Procedures will be made more simple, the tax/benefit system will be streamlined and new technology brought in to replace the existing system, much of which was set up more than 50 years ago.
The Department of Social Security would not say yesterday exactly what form the changes would take, but it seems likely that it will carry on the emphasis started by Peter Lilley when he was Secretary of State for Social Security. A review of the DSS last October looked for cost-cutting by the Benefits Agency.
Employers will face fines if their employees' National Insurance contributions are not paid - following the regime introduced by the Inland Revenue and Customs and Excise to combat tax evasion.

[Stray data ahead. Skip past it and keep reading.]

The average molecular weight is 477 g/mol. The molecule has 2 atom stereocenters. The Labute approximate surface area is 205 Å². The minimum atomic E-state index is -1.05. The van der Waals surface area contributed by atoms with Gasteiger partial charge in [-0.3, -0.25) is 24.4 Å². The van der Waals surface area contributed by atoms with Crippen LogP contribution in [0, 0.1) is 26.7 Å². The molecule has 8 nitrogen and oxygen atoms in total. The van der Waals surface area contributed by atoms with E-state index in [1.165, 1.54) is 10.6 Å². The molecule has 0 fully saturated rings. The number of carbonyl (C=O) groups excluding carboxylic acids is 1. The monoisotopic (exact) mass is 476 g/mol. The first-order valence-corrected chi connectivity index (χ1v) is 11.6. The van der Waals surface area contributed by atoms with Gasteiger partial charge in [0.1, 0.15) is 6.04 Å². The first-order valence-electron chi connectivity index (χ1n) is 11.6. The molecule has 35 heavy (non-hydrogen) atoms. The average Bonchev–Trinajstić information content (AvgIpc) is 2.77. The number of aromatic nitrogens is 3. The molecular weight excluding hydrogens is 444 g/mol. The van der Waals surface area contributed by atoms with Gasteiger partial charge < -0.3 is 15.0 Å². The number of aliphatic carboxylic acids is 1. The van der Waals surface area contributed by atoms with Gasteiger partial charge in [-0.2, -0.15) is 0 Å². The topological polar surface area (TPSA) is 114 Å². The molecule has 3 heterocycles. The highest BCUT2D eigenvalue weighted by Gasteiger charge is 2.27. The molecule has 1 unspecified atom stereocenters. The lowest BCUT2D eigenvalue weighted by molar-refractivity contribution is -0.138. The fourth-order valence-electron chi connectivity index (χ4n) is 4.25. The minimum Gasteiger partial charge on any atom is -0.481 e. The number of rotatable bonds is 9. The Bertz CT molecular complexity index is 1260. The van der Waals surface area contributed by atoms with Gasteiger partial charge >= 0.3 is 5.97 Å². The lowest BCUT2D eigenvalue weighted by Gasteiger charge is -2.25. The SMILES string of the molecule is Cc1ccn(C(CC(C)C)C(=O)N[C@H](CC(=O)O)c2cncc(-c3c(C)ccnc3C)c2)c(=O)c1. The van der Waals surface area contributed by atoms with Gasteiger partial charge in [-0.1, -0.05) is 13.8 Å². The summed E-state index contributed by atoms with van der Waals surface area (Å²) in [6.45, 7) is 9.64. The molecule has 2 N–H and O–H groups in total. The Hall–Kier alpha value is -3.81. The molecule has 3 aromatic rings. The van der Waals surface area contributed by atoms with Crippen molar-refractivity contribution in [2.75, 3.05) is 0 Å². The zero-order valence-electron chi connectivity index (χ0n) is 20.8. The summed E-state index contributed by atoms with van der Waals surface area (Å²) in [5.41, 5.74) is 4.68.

Employers will also be allowed to settle National Insurance liability on minor and irregular payments to employees in a single lump sum as they can for tax.
But consumer groups said that the changes could make it more difficult to appeal against decisions. Janet Allbeson, social policy officer for the National Association of Citizens' Advice Bureaux, said: "There is a shift in the balance which makes the system a lot easier for civil servants to administer but takes away important safeguards."
One suggestion in the consultation document last year had been to hurry up appeals by removing the automatic right to a hearing in person, and if it was heard in person to have only a chairman rather than two lay members as well.
Ms Allbeson urged Labour not to hurry through ideas which were thought up when the Conservatives were in power but "stop and think ... and put their own stamp on it".Reuse content